Born and raised in Chicago, Gary Novak was practically born with drumsticks in hand. Coming from parents of great musical talent, it is no wonder that Gary began playing the piano at the tender age of 8.
While most musicians find their musical inspiration outside the home, Novak's influence came from his parents. His mother, Carol Novak, also a pianist, played with her trio at the London House. His father, Larry Novak, the famous Chicago pianist, not only encouraged the his son's career path but also put him to work. From the age of 10 to 12, Novak would work with his father's trio in all the Chicago clubs, including Mr. Kelly's, gaining the insight and experience that would lead to several musical milestones obtained at a very young age.
During high school, Novak worked with the jazz clarinet master Buddy Defranco as well as such notables as Joe Williams, Milt Hinton, Kenny Burrell, Barney Kessel and the great Louis Bellson. Novak's blossoming reputation led to his becoming a Zildjian artist at the age of 17.
At 19 years old, Novak moved to Los Angeles - an important step forward for Novak bringing many opportunities most could only dream of. Not only did Los Angeles bring him his first road job with Maynard Ferguson, but it marked a year of great exposure. Novak would come to work with Brandon Fields and record on his latest LP. He worked with such musical greats as Michael McDonald, Natalie Cole, David Sanborn and Anita Baker. He teamed up with guitarist Lee Ritenour who employed him for his solo tour and the GRP All-Star tour in 1991.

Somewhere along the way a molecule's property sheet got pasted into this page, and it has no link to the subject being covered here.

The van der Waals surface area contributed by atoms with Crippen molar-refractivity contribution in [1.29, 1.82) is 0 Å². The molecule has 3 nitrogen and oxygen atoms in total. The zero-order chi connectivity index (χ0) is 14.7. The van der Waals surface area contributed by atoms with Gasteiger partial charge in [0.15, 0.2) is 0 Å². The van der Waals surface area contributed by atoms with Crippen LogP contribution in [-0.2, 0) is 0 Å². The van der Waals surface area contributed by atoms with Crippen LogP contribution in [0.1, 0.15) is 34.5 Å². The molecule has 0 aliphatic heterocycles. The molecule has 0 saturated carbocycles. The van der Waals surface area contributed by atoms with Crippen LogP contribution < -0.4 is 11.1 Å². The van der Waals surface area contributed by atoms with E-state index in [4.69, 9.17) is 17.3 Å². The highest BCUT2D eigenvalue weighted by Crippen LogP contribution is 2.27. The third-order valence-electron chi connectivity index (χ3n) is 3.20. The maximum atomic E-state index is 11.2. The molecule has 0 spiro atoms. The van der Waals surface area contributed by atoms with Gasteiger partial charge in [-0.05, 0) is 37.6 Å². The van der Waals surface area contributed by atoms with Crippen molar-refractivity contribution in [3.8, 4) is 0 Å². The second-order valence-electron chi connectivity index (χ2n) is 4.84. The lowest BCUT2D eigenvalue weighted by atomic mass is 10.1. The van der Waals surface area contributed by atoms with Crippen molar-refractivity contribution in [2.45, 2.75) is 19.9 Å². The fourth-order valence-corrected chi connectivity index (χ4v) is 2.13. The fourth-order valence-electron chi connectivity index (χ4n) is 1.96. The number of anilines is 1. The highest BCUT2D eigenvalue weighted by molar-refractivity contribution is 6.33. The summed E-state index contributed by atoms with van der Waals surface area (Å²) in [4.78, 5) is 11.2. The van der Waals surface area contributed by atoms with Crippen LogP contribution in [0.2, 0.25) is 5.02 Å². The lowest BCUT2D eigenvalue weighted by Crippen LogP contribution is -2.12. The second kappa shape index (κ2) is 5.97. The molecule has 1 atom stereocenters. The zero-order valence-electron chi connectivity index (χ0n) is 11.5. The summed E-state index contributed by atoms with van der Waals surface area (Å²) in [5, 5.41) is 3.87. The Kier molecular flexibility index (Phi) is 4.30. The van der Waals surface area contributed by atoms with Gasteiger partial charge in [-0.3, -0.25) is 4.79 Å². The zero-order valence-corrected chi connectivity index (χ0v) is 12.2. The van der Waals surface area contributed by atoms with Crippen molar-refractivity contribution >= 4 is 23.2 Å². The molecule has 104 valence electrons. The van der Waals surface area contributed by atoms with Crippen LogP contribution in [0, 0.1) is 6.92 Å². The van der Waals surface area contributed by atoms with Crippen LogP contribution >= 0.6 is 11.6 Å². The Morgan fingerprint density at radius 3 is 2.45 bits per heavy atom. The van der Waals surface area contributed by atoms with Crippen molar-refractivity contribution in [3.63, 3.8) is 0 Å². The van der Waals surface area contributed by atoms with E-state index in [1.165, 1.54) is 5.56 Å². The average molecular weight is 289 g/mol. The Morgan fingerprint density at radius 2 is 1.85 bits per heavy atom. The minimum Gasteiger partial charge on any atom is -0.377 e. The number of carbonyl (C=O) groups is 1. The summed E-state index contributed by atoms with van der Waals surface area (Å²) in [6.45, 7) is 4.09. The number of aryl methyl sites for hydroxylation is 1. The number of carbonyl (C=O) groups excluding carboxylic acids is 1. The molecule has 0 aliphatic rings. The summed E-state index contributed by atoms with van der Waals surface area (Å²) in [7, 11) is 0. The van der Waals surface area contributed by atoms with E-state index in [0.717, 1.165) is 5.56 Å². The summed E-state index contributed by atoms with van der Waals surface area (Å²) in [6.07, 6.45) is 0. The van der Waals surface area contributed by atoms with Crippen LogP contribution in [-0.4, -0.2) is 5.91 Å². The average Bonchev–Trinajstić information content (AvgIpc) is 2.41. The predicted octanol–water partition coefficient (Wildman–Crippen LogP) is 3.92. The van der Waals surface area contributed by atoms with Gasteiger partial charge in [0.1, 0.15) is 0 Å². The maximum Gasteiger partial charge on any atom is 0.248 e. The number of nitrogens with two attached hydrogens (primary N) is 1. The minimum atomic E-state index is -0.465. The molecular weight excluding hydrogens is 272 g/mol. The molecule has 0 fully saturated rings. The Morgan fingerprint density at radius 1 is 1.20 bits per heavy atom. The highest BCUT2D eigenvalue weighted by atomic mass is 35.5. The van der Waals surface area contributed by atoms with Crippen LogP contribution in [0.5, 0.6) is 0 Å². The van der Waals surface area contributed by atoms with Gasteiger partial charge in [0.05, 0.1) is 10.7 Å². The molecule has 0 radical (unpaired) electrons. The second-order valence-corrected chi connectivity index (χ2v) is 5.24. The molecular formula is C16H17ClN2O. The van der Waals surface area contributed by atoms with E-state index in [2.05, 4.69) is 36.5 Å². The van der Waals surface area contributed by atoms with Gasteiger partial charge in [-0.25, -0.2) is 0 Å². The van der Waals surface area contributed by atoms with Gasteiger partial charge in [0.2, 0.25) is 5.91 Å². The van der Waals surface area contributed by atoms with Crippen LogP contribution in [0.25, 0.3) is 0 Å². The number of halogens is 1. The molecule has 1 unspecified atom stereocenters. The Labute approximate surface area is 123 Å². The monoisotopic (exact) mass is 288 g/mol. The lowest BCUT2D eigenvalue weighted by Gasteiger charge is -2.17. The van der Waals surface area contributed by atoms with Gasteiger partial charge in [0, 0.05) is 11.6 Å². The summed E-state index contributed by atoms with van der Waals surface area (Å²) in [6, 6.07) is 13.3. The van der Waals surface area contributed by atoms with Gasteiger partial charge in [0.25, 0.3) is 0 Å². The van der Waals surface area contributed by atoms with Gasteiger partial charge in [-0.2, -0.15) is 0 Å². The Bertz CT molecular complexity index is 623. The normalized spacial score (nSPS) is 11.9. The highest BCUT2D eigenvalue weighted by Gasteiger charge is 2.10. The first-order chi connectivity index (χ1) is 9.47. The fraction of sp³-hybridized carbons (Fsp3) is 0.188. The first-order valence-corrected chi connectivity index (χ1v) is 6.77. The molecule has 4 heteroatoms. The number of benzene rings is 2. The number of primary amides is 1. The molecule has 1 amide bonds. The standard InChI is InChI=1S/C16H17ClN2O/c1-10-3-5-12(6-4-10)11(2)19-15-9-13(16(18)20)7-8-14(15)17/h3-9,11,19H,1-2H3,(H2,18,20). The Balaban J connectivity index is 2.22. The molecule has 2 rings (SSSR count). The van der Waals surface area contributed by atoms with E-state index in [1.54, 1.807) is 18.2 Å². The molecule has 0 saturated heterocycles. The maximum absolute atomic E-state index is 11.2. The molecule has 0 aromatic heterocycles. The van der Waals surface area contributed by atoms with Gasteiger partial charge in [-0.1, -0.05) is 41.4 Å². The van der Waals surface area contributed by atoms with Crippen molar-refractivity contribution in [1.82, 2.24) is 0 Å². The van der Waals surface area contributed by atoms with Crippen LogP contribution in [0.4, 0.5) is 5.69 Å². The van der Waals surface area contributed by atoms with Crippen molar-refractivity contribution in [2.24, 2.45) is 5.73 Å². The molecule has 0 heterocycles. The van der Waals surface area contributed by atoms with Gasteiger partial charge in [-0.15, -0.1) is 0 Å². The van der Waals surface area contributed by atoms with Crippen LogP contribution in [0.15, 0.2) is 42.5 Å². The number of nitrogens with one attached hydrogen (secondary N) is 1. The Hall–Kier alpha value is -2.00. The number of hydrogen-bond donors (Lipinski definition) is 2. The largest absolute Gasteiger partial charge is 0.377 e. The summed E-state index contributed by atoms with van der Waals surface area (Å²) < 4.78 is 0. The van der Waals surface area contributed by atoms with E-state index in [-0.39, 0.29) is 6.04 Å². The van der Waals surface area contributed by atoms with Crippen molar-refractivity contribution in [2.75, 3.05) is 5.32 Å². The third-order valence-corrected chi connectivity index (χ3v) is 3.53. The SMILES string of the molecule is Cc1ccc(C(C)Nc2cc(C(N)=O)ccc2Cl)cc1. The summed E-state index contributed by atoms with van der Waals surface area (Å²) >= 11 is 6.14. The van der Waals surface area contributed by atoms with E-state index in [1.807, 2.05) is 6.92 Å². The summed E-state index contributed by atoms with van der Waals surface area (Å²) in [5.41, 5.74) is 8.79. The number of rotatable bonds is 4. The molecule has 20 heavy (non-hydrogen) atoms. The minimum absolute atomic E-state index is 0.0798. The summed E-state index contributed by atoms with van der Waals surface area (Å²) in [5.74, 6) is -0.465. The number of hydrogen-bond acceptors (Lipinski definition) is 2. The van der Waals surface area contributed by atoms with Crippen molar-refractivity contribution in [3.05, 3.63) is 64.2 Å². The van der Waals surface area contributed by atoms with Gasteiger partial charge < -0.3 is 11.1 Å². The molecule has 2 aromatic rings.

Novak continued to tour throughout '92, but this time with George Benson. Although Novak has been a professionalworking musician for the greater part of his life, he is not about to slow down now. At 28, he joined Chick Corea's newest band. After having left Chick's band, Novak continued to tour with many great musicians such as Bob Berg, and Allan Holdsworth.
In 1998 he joined Canadian pop star Alanis Morissette's band with whom he recorded and toured worldwide for more than one year. One must wonder what will be left for Gary Novak to do having accomplished so much in such little time.